- In the wackiest twist in free agency, Lance Stephenson, JaVale McGee and LeBron James are now teammates. Shortly after adding James, the Lakers are starting to build their roster.
The man who once blew in LeBron James’s ear during a playoff game is now his running mate. The Lakers came to terms with Lance Stephenson—yes, Lance Stephenson—on a one-year deal Sunday night, just hours after securing James. Stephenson played in 82 games for the Pacers last season, averaging 9.2 points in 22.6 minutes per game. Lance’s career peaked during his first stint with Indy, when he became widely known for his role as chief LeBron irritant with the Pacers. Indy declined a team option on Lance at the outset of free agency. His deal with the Lakers is reportedly for $4.5 million.
And if adding Lance wasn’t zany enough, Los Angeles also reportedly added JaVale McGee on Sunday. The two-time NBA champion comes over from the Warriors on a one-year deal for the veteran minimum. While this is not quite what most people expected when they assumed LeBron would put together a superteam in L.A., the Lakers are at the very least going to be the most interesting team in the NBA next season. Let’s grade the Stephenson and McGee deals.
(For constant updates on signings all over the league, check out The Crossover’s free agency live blog.)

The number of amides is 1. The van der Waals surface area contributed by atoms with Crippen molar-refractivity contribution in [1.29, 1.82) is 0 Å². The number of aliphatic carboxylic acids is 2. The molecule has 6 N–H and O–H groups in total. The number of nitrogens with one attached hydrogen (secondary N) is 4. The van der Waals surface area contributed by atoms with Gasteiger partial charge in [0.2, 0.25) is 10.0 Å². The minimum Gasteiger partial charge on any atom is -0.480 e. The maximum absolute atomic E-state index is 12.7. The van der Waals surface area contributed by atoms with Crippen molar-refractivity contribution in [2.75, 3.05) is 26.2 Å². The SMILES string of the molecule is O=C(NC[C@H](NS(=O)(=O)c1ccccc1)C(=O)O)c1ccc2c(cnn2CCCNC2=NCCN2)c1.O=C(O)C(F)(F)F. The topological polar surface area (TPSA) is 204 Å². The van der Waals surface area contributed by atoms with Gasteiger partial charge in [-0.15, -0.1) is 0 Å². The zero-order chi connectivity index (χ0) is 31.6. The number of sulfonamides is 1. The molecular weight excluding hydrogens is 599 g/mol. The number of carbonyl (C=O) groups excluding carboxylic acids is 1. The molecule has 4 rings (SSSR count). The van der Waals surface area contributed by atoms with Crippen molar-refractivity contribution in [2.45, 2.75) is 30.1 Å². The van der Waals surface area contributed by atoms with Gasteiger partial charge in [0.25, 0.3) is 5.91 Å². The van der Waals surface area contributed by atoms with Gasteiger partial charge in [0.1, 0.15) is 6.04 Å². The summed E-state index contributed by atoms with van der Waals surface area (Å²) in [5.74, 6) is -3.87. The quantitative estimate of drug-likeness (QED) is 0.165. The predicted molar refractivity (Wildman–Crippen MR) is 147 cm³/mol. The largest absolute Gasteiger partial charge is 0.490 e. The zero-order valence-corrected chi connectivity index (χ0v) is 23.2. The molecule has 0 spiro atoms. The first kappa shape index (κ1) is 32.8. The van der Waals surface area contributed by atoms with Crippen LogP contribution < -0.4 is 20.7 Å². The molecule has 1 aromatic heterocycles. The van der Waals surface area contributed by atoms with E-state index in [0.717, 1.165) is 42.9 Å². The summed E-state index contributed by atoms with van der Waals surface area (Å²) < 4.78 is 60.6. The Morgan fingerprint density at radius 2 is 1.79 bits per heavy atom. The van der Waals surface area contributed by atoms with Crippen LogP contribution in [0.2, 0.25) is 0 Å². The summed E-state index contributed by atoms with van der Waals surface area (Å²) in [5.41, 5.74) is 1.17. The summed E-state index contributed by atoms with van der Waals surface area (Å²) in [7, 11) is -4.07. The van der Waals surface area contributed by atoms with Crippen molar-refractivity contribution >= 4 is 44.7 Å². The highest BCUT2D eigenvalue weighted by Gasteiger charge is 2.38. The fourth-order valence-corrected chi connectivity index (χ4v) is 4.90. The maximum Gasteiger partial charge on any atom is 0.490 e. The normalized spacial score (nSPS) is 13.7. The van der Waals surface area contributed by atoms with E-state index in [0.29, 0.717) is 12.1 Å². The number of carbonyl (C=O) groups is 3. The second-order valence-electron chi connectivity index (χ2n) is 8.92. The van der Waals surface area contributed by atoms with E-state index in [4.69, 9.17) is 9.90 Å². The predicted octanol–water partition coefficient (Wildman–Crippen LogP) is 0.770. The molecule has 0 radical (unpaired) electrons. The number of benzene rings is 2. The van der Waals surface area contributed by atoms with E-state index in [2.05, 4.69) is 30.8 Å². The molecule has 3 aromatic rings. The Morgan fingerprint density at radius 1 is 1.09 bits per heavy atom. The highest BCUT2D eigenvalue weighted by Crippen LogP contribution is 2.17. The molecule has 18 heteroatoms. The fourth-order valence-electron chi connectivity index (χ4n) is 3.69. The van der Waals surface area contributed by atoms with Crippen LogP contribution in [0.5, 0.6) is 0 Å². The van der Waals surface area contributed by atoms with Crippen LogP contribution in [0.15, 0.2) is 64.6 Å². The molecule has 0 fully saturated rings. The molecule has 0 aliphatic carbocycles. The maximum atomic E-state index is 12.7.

Okay, let’s appreciate that Lance and LeBron are teammates for one last moment before discussing the basketball fit. This is... an interesting move by the Lakers. Stephenson’s lack of outside shooting touch (30.3% career from three) doesn’t make him a great complement to James. It’s a little unclear right now who will be on L.A.’s roster if they do swing a trade for Kawhi Leonard, but Stephenson likely won’t be closing games alongside Bron.
Lance ultimately makes the most sense as a ball-handler and creator off the bench. He’s not quite Jamal Crawford in his prime, but Stephenson’s ability off the bounce makes him a valuable scorer when your team’s stars need a break. If the Lakers coveted shooting, swingmen like James Ennis or Glenn Robinson III (who signed with Detroit) probably would have made more sense. Also of note, despite his, uh, intensity, the Pacers were significantly better defensively with Stephenson on the bench last season. (Indy was much better overall with Lance sitting.)
A one-year deal is ultimately a low-risk proposition for the Lakers. L.A. is still star hunting, and moves like this one on the margin will matter. But the Lakers still have flexibility moving forward, and as long as LeBron and Lance play nice, Stephenson should provide some value.
This signing probably makes a little more sense than the Stephenson one. McGee proved in Golden State he could be a serviceable backup big, and even start in spot moments. It certainly helped that JaVale was surrounded by generational talent on the Warriors, but he filled his role well, and it’s a role that can translate to another contender. McGee simply needs to roll hard to the rim on offense and block shots on defense. If he does that, he can have a similar impact in L.A. as he did in Golden State.
The process may not be as pretty, but McGee is perfectly capable of soaking up some minutes as a third or fourth player in the frontcourt. And as a one-year deal on the minimum, the contract is practically as small a gamble as possible for Magic Johnson and Rob Pelinka. The key for the Lakers will be to make sure they keep both expectations and minutes low.